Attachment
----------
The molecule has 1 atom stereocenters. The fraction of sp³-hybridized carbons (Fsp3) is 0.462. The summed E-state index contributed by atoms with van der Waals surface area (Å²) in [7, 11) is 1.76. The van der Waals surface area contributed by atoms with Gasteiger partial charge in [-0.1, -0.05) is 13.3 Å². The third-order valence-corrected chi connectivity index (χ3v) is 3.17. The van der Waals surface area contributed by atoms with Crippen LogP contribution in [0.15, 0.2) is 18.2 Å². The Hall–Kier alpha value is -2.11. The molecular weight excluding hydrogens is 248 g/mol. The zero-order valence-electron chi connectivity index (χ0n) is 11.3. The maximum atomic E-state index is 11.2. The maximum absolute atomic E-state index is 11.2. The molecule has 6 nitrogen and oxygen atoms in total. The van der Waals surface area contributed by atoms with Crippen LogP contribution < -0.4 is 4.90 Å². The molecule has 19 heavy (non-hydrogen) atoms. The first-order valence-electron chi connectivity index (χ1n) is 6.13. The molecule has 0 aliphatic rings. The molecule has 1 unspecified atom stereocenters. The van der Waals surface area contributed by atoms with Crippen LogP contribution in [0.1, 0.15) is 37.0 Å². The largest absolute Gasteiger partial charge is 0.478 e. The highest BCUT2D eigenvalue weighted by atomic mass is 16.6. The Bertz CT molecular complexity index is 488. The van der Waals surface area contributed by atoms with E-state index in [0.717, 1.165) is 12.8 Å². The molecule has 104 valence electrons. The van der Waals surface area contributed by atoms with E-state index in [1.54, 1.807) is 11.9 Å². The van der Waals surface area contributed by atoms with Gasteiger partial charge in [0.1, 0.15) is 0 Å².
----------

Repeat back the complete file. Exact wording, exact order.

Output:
The molecule has 1 atom stereocenters. The fraction of sp³-hybridized carbons (Fsp3) is 0.462. The summed E-state index contributed by atoms with van der Waals surface area (Å²) in [7, 11) is 1.76. The van der Waals surface area contributed by atoms with Gasteiger partial charge in [-0.1, -0.05) is 13.3 Å². The third-order valence-corrected chi connectivity index (χ3v) is 3.17. The van der Waals surface area contributed by atoms with Crippen LogP contribution in [0.15, 0.2) is 18.2 Å². The Hall–Kier alpha value is -2.11. The molecular weight excluding hydrogens is 248 g/mol. The zero-order valence-electron chi connectivity index (χ0n) is 11.3. The maximum atomic E-state index is 11.2. The maximum absolute atomic E-state index is 11.2. The molecule has 6 nitrogen and oxygen atoms in total. The van der Waals surface area contributed by atoms with Crippen LogP contribution < -0.4 is 4.90 Å². The molecule has 19 heavy (non-hydrogen) atoms. The first-order valence-electron chi connectivity index (χ1n) is 6.13. The molecule has 0 aliphatic rings. The molecule has 1 unspecified atom stereocenters. The van der Waals surface area contributed by atoms with Crippen LogP contribution in [0.1, 0.15) is 37.0 Å². The largest absolute Gasteiger partial charge is 0.478 e. The highest BCUT2D eigenvalue weighted by atomic mass is 16.6. The Bertz CT molecular complexity index is 488. The van der Waals surface area contributed by atoms with E-state index in [0.717, 1.165) is 12.8 Å². The molecule has 104 valence electrons. The van der Waals surface area contributed by atoms with E-state index in [1.54, 1.807) is 11.9 Å². The van der Waals surface area contributed by atoms with Gasteiger partial charge in [0.1, 0.15) is 0 Å².